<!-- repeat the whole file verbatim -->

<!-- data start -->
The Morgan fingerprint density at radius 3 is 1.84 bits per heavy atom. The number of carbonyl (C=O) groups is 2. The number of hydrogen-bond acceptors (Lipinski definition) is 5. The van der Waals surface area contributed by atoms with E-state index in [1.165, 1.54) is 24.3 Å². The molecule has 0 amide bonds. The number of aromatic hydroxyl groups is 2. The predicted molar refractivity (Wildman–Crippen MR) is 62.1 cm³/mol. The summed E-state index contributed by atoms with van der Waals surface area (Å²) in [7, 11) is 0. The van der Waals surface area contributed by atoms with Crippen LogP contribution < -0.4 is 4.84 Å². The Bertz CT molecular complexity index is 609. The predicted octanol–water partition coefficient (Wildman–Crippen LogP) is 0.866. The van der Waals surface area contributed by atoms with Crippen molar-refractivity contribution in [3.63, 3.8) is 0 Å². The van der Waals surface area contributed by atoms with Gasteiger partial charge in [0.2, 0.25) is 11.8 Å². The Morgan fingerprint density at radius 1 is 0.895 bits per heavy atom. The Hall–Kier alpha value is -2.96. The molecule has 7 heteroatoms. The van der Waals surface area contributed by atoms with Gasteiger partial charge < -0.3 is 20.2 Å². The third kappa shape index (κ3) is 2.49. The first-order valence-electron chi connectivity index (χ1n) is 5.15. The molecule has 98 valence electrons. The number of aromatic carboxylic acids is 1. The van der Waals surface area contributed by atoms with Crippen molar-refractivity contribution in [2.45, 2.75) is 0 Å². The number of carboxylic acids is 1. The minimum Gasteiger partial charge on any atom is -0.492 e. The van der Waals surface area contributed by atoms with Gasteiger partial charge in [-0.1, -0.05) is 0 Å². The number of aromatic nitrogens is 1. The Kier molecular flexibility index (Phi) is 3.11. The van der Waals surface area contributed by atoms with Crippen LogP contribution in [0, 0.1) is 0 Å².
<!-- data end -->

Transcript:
The Morgan fingerprint density at radius 3 is 1.84 bits per heavy atom. The number of carbonyl (C=O) groups is 2. The number of hydrogen-bond acceptors (Lipinski definition) is 5. The van der Waals surface area contributed by atoms with E-state index in [1.165, 1.54) is 24.3 Å². The molecule has 0 amide bonds. The number of aromatic hydroxyl groups is 2. The predicted molar refractivity (Wildman–Crippen MR) is 62.1 cm³/mol. The summed E-state index contributed by atoms with van der Waals surface area (Å²) in [7, 11) is 0. The van der Waals surface area contributed by atoms with Crippen LogP contribution < -0.4 is 4.84 Å². The Bertz CT molecular complexity index is 609. The predicted octanol–water partition coefficient (Wildman–Crippen LogP) is 0.866. The van der Waals surface area contributed by atoms with Crippen molar-refractivity contribution in [3.63, 3.8) is 0 Å². The van der Waals surface area contributed by atoms with Gasteiger partial charge in [0.2, 0.25) is 11.8 Å². The Morgan fingerprint density at radius 1 is 0.895 bits per heavy atom. The Hall–Kier alpha value is -2.96. The molecule has 7 heteroatoms. The van der Waals surface area contributed by atoms with Gasteiger partial charge < -0.3 is 20.2 Å². The third kappa shape index (κ3) is 2.49. The first-order valence-electron chi connectivity index (χ1n) is 5.15. The molecule has 98 valence electrons. The number of aromatic carboxylic acids is 1. The van der Waals surface area contributed by atoms with Crippen molar-refractivity contribution in [2.45, 2.75) is 0 Å². The number of carboxylic acids is 1. The minimum Gasteiger partial charge on any atom is -0.492 e. The van der Waals surface area contributed by atoms with Gasteiger partial charge in [-0.1, -0.05) is 0 Å². The number of aromatic nitrogens is 1. The Kier molecular flexibility index (Phi) is 3.11. The van der Waals surface area contributed by atoms with Crippen LogP contribution in [0, 0.1) is 0 Å².